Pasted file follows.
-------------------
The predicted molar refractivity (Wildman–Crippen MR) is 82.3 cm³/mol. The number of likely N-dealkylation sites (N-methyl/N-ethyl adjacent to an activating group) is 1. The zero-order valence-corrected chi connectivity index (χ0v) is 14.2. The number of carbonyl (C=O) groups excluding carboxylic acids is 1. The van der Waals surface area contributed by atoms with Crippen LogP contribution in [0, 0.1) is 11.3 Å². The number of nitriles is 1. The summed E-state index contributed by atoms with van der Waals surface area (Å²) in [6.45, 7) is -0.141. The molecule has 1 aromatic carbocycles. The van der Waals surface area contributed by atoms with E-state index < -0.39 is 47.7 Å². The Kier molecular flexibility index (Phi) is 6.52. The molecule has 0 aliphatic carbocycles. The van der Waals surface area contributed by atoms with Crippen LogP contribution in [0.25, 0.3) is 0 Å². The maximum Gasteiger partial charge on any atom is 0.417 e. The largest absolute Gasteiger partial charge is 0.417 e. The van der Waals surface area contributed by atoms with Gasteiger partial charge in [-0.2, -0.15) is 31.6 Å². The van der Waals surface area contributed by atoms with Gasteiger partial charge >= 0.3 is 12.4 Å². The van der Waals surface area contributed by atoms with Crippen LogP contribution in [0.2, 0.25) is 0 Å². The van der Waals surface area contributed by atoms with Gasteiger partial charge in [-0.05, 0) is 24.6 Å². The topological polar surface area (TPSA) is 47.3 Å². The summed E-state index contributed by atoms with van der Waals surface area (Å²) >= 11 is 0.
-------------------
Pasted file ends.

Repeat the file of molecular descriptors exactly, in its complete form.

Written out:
The predicted molar refractivity (Wildman–Crippen MR) is 82.3 cm³/mol. The number of likely N-dealkylation sites (N-methyl/N-ethyl adjacent to an activating group) is 1. The zero-order valence-corrected chi connectivity index (χ0v) is 14.2. The number of carbonyl (C=O) groups excluding carboxylic acids is 1. The van der Waals surface area contributed by atoms with Crippen LogP contribution in [0, 0.1) is 11.3 Å². The number of nitriles is 1. The summed E-state index contributed by atoms with van der Waals surface area (Å²) in [6.45, 7) is -0.141. The molecule has 1 aromatic carbocycles. The van der Waals surface area contributed by atoms with E-state index < -0.39 is 47.7 Å². The Kier molecular flexibility index (Phi) is 6.52. The molecule has 0 aliphatic carbocycles. The van der Waals surface area contributed by atoms with Crippen LogP contribution in [0.25, 0.3) is 0 Å². The maximum Gasteiger partial charge on any atom is 0.417 e. The largest absolute Gasteiger partial charge is 0.417 e. The van der Waals surface area contributed by atoms with Gasteiger partial charge in [-0.2, -0.15) is 31.6 Å². The van der Waals surface area contributed by atoms with Gasteiger partial charge >= 0.3 is 12.4 Å². The van der Waals surface area contributed by atoms with Crippen LogP contribution in [0.2, 0.25) is 0 Å². The van der Waals surface area contributed by atoms with Gasteiger partial charge in [-0.05, 0) is 24.6 Å². The topological polar surface area (TPSA) is 47.3 Å². The summed E-state index contributed by atoms with van der Waals surface area (Å²) >= 11 is 0.